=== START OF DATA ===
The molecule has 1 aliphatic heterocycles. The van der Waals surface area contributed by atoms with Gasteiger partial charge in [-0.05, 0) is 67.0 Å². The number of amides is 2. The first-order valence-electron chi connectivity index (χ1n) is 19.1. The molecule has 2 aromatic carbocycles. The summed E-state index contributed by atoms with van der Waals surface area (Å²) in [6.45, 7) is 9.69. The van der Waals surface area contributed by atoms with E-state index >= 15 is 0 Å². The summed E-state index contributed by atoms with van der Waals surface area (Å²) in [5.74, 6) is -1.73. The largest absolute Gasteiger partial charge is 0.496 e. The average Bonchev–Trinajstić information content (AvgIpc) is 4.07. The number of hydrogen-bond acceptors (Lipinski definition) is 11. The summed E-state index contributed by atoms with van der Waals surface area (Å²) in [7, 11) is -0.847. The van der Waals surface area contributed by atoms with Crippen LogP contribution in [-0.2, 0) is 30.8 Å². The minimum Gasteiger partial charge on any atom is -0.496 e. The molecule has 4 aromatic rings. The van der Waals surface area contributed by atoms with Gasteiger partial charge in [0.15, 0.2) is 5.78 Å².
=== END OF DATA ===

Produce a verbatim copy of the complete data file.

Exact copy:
The molecule has 1 aliphatic heterocycles. The van der Waals surface area contributed by atoms with Gasteiger partial charge in [-0.05, 0) is 67.0 Å². The number of amides is 2. The first-order valence-electron chi connectivity index (χ1n) is 19.1. The molecule has 2 aromatic carbocycles. The summed E-state index contributed by atoms with van der Waals surface area (Å²) in [6.45, 7) is 9.69. The van der Waals surface area contributed by atoms with E-state index >= 15 is 0 Å². The summed E-state index contributed by atoms with van der Waals surface area (Å²) in [5.74, 6) is -1.73. The largest absolute Gasteiger partial charge is 0.496 e. The average Bonchev–Trinajstić information content (AvgIpc) is 4.07. The number of hydrogen-bond acceptors (Lipinski definition) is 11. The summed E-state index contributed by atoms with van der Waals surface area (Å²) in [7, 11) is -0.847. The van der Waals surface area contributed by atoms with Crippen LogP contribution in [-0.2, 0) is 30.8 Å². The minimum Gasteiger partial charge on any atom is -0.496 e. The molecule has 4 aromatic rings. The van der Waals surface area contributed by atoms with Gasteiger partial charge in [0.15, 0.2) is 5.78 Å².